how much more shall these which be the natural branches, be grafted into their own olive tree? that there is a greater likelihood, and more easily may it be, according to all appearance of things, that the Jews, the natural branches or descendants of Abraham, should be brought into a Gospel church state, which first began among them, and which at first only consisted of some of their nation. The Gospel church is called "their own olive tree", in allusion to Israel, or the Jewish church, which is often so called in their writings.
"Says (z) R. Joshua ben Levi, to what are the Israelites like? "to an olive tree"; to teach them that as the leaves of an olive tree do not fall, neither on sunshine days, nor on rainy days; so the Israelites will never cease, neither in this world, nor in the world to come; and says R. Jochanan, to what are the Israelites like? "to an olive"; to teach thee that as an olive does not send forth its oil, but by the means of pressing, so the Israelites do not return to do good, but by the means of chastisement:''
and says another (a) of their writers,
"as oil ascendeth above all liquids, and is not mixed with them; so the Israelites ascend above all nations, and are not mixed with them; and there is an intimation that they are even like "to an olive", that is pressed or squeezed; for so the Israelites are bruised and afflicted, and yet, notwithstanding all this, they ascend by virtue of the law, which is called "oil olive".''
It is easy to see from whence this simile is borrowed.
(y) T. Hieros. Celaim, c. 1. fol. 27. 2.((z) T. Bab. Menachot, fol. 53. 2.((a) R. Abraham Seba, Tzeror Hammor, fol. 83. 4.
that ye should be ignorant of this mystery; he was desirous that they should abound and improve in all spiritual knowledge and judgment, and, among the rest, be better informed of this particular article, the call of the Jews: and his view in apprizing them of it is expressed in the following clause,
lest ye should be wise in your own conceits: lest they should imagine that they were the only wise and knowing persons, and be elated in their minds with their knowledge and understanding, and look with contempt upon the poor, blind, ignorant Jews, as if they were always to remain in such a state of darkness and infidelity. The thing he had to inform them of is,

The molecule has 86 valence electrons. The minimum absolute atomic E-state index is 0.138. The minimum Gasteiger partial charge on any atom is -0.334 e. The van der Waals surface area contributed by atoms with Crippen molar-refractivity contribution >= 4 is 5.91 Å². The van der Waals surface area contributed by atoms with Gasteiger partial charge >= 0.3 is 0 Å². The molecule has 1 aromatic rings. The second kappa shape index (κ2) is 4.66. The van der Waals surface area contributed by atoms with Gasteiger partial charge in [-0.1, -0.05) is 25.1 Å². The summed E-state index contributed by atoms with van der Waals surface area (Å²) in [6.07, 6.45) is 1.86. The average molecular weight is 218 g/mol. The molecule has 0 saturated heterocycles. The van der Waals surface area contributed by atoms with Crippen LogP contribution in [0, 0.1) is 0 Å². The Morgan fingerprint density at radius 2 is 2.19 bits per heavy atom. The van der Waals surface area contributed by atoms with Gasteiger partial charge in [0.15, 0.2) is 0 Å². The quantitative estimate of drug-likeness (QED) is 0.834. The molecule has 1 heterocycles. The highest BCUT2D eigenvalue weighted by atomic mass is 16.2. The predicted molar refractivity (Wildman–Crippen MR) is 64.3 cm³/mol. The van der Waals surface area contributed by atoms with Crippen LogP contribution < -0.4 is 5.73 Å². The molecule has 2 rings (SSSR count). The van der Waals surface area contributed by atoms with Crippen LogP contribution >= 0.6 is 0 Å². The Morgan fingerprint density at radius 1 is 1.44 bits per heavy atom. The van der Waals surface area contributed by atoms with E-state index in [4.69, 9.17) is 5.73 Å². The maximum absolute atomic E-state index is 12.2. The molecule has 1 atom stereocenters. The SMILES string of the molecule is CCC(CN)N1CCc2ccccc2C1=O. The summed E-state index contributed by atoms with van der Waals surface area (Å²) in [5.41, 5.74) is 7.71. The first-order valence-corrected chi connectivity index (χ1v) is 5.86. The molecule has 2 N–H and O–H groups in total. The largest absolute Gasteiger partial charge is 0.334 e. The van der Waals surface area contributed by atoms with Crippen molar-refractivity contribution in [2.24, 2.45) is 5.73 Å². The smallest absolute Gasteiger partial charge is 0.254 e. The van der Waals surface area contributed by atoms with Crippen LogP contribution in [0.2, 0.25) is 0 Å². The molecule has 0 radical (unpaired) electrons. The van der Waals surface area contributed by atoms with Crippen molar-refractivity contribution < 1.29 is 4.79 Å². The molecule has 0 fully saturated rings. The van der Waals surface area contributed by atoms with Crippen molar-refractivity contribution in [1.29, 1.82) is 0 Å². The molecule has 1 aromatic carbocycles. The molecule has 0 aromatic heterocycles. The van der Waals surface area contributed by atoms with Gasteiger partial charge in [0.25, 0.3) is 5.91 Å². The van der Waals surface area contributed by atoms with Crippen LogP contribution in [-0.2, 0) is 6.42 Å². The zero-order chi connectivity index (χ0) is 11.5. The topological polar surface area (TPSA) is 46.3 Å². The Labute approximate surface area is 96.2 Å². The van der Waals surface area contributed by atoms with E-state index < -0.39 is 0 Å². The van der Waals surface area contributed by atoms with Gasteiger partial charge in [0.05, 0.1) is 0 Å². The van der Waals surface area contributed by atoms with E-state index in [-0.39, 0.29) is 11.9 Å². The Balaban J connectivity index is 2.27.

that blindness in part is happened to Israel, until the fulness of the Gentiles be come in; by Israel is meant the Jews, the descendants of Jacob, whose name was Israel. Philo the Jew observes (b), that this name signifies , "the vision of God"; indeed, Jacob had it given him when he wrestled with the angel, and saw God face to face, though it does not seem to be for that reason; however, blindness had now befallen the Jews, who had been favoured with a divine revelation, with the knowledge of God, his will and worship; and none were more blind than those who were called the servants and messengers of the Lord of hosts, as the Scribes and Pharisees, the priests and princes of the Jewish world. This "blindness" designs their unbelief, the hardness of their hearts, and darkness of their understandings with respect to God himself, whom they knew not in Christ; not as the Father of Christ; nor even the perfections of his nature, particularly his righteousness; which was the reason of their setting up their own righteousness, and of their non-submission to the righteousness of Christ: they were blind as to the Messiah; they knew him not, when he came; they saw no beauty and comeliness in him; could not discern the characters of him in Jesus, though they were so manifest; and rejected him notwithstanding the clear evidence of his ministry and miracles. They were in the dark about the sense of the prophecies of the Old Testament; a vail was upon their hearts when they read them, so that they understood them not, and could not see their accomplishment in Christ; they were even ignorant of the law, the spiritual nature, true use, and right end and scope of it; and it is no wonder that the Gospel should be hidden from them. This blindness "happened" to them not by chance, but befell them by the decree, and according to the will of God, who hardens whom he pleases; and according to various predictions in the Old Testament, cited in Matthew 13:14; and in righteous judgment, for since they liked not to retain God and his Christ in their knowledge, it was but just in God to give them up to reprobate minds, to judicial blindness, and hardness of heart: but then this blindness only happened to them "in part"; not that it was only in some measure or some degree, for it was total, they were darkness itself, and had no spiritual and evangelic light at all on whom it fell; but that this blindness was not general with respect to persons, there were some few, a seed, a remnant, that were delivered from it, though the far greater part of the nation were involved in it, and continue in it to this day; and will do, "until the fulness of the Gentiles be come in": that is, till the whole number of God's elect among them, be called and brought into the Gospel church state, which in the latter day will be very great; when the earth shall be filled with the knowledge of the Lord, as the waters cover the sea; when the kingdoms of this world shall become the kingdoms of our Lord and his Christ; and the abundance of the sea shall be converted, and the forces of the Gentiles shall come to the church, and multitudes of them shall flock thither, as doves to their windows: and since the blindness of the Jews is not yet removed, it seems plain that the full number of God's chosen ones among the Gentiles is not yet completed in regeneration; for as soon as ever they are all called and brought in, the vail will be taken away from the Jews, and they will be turned unto the Lord.